And speaking openly about my accomplishments and the things I’m proud of.

Basically I’m doing what I should have done from the start — back in April 2008.

And I am chasing down all the opportunities that come my way — even if they end up with me sitting on the floor of a Duane Reed in Manhattan.

Black Girl With Long Hair

Leila Noelliste, founder of Black Girl with Long Hair (April 2008). Social media, pop culture and black beauty enthusiast. bell hooks' hair twin...

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34 Comments on "It Took Me 32 Years To Realize that Low Self-Esteem Was Quite Literally Destroying My Life"

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Susan

How inspiring! You articulate many women’s lives right there. Keep moving from strength-to-strength. Feeling you all the way from Kenya! : -)

Karyn

Dear Leila, I really needed to hear this. Thank you so much for sharing your story so openly. All things good for you, your work & your loved ones! <3 Karyn

tola

I am impressed you are writing more about yourself now. I fell in love with your blog in 2010 when I started reading about natural hair and the struggle and triumph woman have growing it.
Personally, I prefer this new content as I loved the early years of your blog. Your contributors did a good job with the articles but it wasn’t the same and I stopped coming her because it didn’t appeal to me as much.

Ms Indy

Wow you are so brave for writing about this. I know that there are many others who can relate including myself. I think that the family dynamics and that nurture that you receive while growing up play a huge role self confidence. At 31 I still struggle with whether or not I should open my mouth because my opinion “is not important”, doubting myself or putting too much thought into things that don’t matter. I love BGLH and I am happy for you and your growth. You are a Star keep Shining! And Thank You!

Simone
So very true. I was/am never the standard for American beauty. My hair has been natural my whole life. Before being natural became popular it was always “your hair would be so long if you permed it”. When comments like that among other things of what you should do to improve yourself (bs opinions of others) come from the people you love and are supposed to build you up you lose yourself. Just now turning 40 and loving me! Keep your head held high and keep it moving sis! Be blessed in all you do. Post Myah Angelou’s phenomenal woman… Read more »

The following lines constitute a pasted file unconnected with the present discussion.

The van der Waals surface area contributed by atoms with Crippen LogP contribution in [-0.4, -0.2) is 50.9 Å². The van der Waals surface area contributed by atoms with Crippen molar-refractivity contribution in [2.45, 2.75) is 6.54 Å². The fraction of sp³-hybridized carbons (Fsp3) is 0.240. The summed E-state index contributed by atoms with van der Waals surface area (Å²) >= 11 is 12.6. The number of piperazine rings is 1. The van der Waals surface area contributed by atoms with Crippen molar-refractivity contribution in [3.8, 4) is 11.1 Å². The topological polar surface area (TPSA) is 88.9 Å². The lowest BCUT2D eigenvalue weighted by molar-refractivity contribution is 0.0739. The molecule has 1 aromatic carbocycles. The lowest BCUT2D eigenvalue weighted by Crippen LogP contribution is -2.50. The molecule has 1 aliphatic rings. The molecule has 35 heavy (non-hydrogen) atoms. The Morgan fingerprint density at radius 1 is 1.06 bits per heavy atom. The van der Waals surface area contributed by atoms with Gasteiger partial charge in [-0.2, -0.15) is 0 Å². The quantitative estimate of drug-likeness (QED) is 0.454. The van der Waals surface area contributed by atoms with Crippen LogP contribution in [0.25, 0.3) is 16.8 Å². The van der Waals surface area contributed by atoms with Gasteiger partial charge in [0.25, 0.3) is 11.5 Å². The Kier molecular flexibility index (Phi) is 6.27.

Portiaaa

What a great post could totally relate to this

Sarabree82
You are an inspiration and so very brave and honest to write a blog post like this. I totally get what you say about a lack of self-confidence sabotaging opportunities and progress- I struggle with this also, but the whole time you were wrestling with all that, you had created a platform that was giving confidence and inspiring so many women to embrace their beauty. I have followed your blog for many years and I look forward to your posts, I have learnt so much about my hair and now more recently about you. All I can say is you… Read more »
Nadege ADE

Amazing!!!!!! Keep moving forward and thanks for this great blog post.

afrinado

I followed your BGLH when it was in blog format and always recommended it to my transitioning friends. I’m glad you stuck it out and that it is still here. Just today my niece sent me an article from here…it’s now inter-generational. Chase those opportunities and keep growing! I’ve always loved your personal posts too and felt a kinship. Thank you for creating this space.

Mil

I truly learned and enjoyed reading your story. I’m dealing with a 13 year old granddaughter whom I’ve been trying to get this very subject matter across to. In the “about to give up stage”, your article was right on time. Because I love her so I will continue and because of your article I have a new approach.

Thank you so much for all that you do, say and believe in. Don’t let ANYONE change the beautiful you!

Buttermilk_Betty
Noel, Your story is inspiring for all of us, especially those who have been with you since the beginning (dodgy grainy bathroom pics submitted and all). I love the fact that your story has become more dimensional, as a mother, a wife and a small business owner, we see a clearer, more human image of you and it is empowering. I would love more stories about your journey of learning and pursuing your passions. It is why we are here; why we trusted you with our newfound interpretations of beauty when no one was checking for us and why we… Read more »
Edel

Absolutely love this

Shana
I see what you mean. I have been in therapy since my husband passed away and I still have an extremely low self esteem. I feel that I am an abomination That I should have never been created. I have two beautiful son’s that are autistic, and the oldest has a life expectancy illness called Becker s Muscular Dystrophy, and other complications. He is in a wheelchair, no one in the government gives a dame to help me. I have no money to get my hair done, and I am struggling At a job that I like but it barely… Read more »
Paris

Thank you so much for this. I too have been a victim of low-self esteem. Everyone says I’m so smart, so creative yet I suffer from a lack of success from being shy and indecisive aka not confident but I think I’m ready for a new approach. It’s not easy but I have to change. Check out my website below if you’re interested in what I’m doing! And definitely keep doing you.